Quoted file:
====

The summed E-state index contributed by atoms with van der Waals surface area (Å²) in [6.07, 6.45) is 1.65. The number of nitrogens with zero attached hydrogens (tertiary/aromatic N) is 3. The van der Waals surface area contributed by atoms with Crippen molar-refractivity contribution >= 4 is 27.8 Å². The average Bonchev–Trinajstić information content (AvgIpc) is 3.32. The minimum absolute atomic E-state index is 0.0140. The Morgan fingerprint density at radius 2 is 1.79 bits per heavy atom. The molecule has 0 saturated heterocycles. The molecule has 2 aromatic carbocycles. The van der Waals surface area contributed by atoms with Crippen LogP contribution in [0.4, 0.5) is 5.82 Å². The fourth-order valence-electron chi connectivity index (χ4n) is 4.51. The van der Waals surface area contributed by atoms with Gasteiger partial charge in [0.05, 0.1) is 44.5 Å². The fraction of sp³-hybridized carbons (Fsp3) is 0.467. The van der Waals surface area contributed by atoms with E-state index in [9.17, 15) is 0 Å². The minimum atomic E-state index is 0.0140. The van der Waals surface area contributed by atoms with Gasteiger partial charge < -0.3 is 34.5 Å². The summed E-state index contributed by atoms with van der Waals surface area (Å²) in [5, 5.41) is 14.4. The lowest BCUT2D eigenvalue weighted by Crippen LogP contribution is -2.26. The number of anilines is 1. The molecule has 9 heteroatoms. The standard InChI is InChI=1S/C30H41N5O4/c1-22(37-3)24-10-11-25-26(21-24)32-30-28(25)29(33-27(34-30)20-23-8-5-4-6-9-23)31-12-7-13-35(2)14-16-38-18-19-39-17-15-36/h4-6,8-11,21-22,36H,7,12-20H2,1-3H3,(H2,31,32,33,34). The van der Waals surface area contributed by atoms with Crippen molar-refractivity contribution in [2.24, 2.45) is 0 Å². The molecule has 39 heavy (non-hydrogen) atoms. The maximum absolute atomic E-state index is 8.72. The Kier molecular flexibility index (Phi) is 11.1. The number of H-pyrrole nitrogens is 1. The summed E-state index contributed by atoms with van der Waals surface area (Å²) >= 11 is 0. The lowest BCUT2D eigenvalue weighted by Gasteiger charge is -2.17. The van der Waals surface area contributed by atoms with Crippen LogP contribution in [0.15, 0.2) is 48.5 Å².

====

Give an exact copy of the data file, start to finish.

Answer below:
The summed E-state index contributed by atoms with van der Waals surface area (Å²) in [6.07, 6.45) is 1.65. The number of nitrogens with zero attached hydrogens (tertiary/aromatic N) is 3. The van der Waals surface area contributed by atoms with Crippen molar-refractivity contribution >= 4 is 27.8 Å². The average Bonchev–Trinajstić information content (AvgIpc) is 3.32. The minimum absolute atomic E-state index is 0.0140. The Morgan fingerprint density at radius 2 is 1.79 bits per heavy atom. The molecule has 0 saturated heterocycles. The molecule has 2 aromatic carbocycles. The van der Waals surface area contributed by atoms with Crippen LogP contribution in [0.4, 0.5) is 5.82 Å². The fourth-order valence-electron chi connectivity index (χ4n) is 4.51. The van der Waals surface area contributed by atoms with Gasteiger partial charge in [0.05, 0.1) is 44.5 Å². The fraction of sp³-hybridized carbons (Fsp3) is 0.467. The van der Waals surface area contributed by atoms with E-state index in [9.17, 15) is 0 Å². The minimum atomic E-state index is 0.0140. The van der Waals surface area contributed by atoms with Gasteiger partial charge < -0.3 is 34.5 Å². The summed E-state index contributed by atoms with van der Waals surface area (Å²) in [5, 5.41) is 14.4. The lowest BCUT2D eigenvalue weighted by Crippen LogP contribution is -2.26. The number of anilines is 1. The molecule has 9 heteroatoms. The standard InChI is InChI=1S/C30H41N5O4/c1-22(37-3)24-10-11-25-26(21-24)32-30-28(25)29(33-27(34-30)20-23-8-5-4-6-9-23)31-12-7-13-35(2)14-16-38-18-19-39-17-15-36/h4-6,8-11,21-22,36H,7,12-20H2,1-3H3,(H2,31,32,33,34). The van der Waals surface area contributed by atoms with Crippen molar-refractivity contribution in [2.24, 2.45) is 0 Å². The molecule has 39 heavy (non-hydrogen) atoms. The maximum absolute atomic E-state index is 8.72. The Kier molecular flexibility index (Phi) is 11.1. The number of H-pyrrole nitrogens is 1. The summed E-state index contributed by atoms with van der Waals surface area (Å²) >= 11 is 0. The lowest BCUT2D eigenvalue weighted by Gasteiger charge is -2.17. The van der Waals surface area contributed by atoms with Crippen LogP contribution in [0.15, 0.2) is 48.5 Å².